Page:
UBER CEO resigns amid sexual hara

Uber Founder Travis Kalanick Resigns As CEO Under Investor Pressure

Uber founder and CEO Travis Kalanick has resigned as chief executive of the ride-sharing company. The 40-year-old entrepreneur announced he was stepping down from the firm he founded in 2009 that revolutionized the taxi industry and challenged transportation regulations worldwide.

According to the New York Times, on Tuesday, the newspaper reported that five of Uber’s major investors demanded that the CEO resigns immediately.

Kalanick then announced his resignation in a letter, titled, “Moving Uber Forward.”

“I love Uber more than anything in the world and at this difficult moment in my personal life I have accepted the investors request to step aside so that Uber can go back to building rather than be distracted with another fight.”

The chief executive’s resignation comes after he took a leave of absence in the wake of an investigation into various sexual assault claims that have been made against the ride-sharing company. In an email to staff, Kalanick said he was taking “time off from the day-to-day” and gave no time of end to his widely anticipated hiatus.

The company has been valued at $68 billion and is currently the largest private firm backed by venture capitalists in the world, according to Reuters.

After giving himself time to grieve for his mother, Bonnie, who died in a boating accident on May 26, 2017, Kalanick made his decision. However, the former CEO said he would also use the time away to reflect on his leadership in light of various reports of Uber’s cultural problems, according to the Daily Mail.

Trouble began when an engineer detailed what she said was sexual harassment at the company. The report opened the floodgates for more complaints, which in turn spurred internal investigations.

A report was then created after the ex-attorney general, and a team at Covington and Burling LLP was asked to investigate claims made by a former employee. The claims were made in February of 2017.

In addition to this, two ex-employees also claimed that there were incidents of homophobia and racism, which took place in an environment fostered by Kalanick, according to the Daily Mail.

Travis Kalanick has resigned as Uber's chief executive officer.
Uber CEO Travis Kalanick resigns following his leave of absence. [Image by Evan Agostini/AP Images]

A list of 10 recommendations was featured in Holder’s report that included tips that could help fix its culture. Some of the suggestions included a ban on alcohol at work parties and staff members having sex with each other.

A Texas resident who was raped by an Uber driver in India filed a lawsuit accusing the company of invading her privacy and defaming her character, according to the Daily Mail. The woman, identified in litigation as “Jane Doe,” had settled an earlier lawsuit with the on-demand ride service stemming from the 2014 sexual assault.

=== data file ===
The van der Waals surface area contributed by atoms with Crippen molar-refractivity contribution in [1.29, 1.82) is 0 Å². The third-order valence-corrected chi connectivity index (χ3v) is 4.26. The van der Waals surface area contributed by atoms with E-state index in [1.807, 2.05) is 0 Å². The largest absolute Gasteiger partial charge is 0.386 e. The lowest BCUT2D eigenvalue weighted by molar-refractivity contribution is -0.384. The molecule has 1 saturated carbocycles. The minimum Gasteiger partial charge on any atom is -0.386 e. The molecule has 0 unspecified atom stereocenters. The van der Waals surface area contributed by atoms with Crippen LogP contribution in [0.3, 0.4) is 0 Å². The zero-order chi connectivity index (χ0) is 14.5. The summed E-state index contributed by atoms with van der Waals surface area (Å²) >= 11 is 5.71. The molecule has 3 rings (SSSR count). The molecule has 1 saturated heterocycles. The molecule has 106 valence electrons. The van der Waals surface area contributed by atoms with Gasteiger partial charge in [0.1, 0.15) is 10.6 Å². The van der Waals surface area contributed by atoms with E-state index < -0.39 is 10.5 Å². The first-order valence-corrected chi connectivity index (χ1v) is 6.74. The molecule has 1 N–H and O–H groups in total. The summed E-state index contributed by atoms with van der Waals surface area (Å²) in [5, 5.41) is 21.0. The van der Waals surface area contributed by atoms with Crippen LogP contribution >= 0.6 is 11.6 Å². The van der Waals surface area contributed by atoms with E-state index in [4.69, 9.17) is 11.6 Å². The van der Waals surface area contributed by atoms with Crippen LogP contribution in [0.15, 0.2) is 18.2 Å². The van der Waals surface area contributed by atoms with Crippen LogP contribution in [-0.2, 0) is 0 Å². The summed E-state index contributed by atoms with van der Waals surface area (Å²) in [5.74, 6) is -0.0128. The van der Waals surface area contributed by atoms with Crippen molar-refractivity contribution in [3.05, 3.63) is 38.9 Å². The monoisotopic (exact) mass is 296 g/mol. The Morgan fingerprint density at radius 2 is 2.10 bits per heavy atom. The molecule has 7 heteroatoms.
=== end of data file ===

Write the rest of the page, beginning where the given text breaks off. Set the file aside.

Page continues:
The firing of Eric Alexander brought on a new case filed in San Francisco federal court. Alexander was named as a defendant in the litigation, along with Kalanick and former senior vice president Emil Michael, according to a copy of the court filing posted online by Wigdor law group, which is representing the woman.

UBER CEO resigns after shareholder revolt
Uber CEO Travis Kalanick resigns from the troubled ride-hailing company. [Image by David Ramos/Getty Images]

This past Wednesday, Uber announced it would be enabling passengers to tip its U.S. drivers with a single tap. Besides the new built-in tipping, Uber is giving drivers an opportunity to make more money in additional ways.

The ride-hailing service is also is reducing the time riders have to cancel a ride to avoid being hit with a $5 fee. The fee for an Uber car’s wait time was reduced from five minutes to two minutes after requesting a driver.

Also, any tip money would not be dispersed to Uber. The San Francisco company will continue to collect part of ride-cancellation fees, as well as charges for waiting times.

The tipping option has long been available in the app of rival on-demand car service, Lyft, will not begin on Tuesday in Seattle, Houston, and Minneapolis. Uber wants it to be in all U.S. cities by the end of July. The other features will take effect in August.

Rachel Holt, a regional general manager in the U.S. and Canada, is currently on the leadership team running Uber while CEO Travis Kalanick was on leave.

She said, “These drivers are our most important partners, but we haven’t done a very good job honoring that partnership.”

The expanded earnings opportunities are the first step in what Uber is billing as “180 days of change” for its U.S. drivers. Holt wouldn’t reveal the rest of the campaign.

[Featured Image by Evan Agostini/AP Images]

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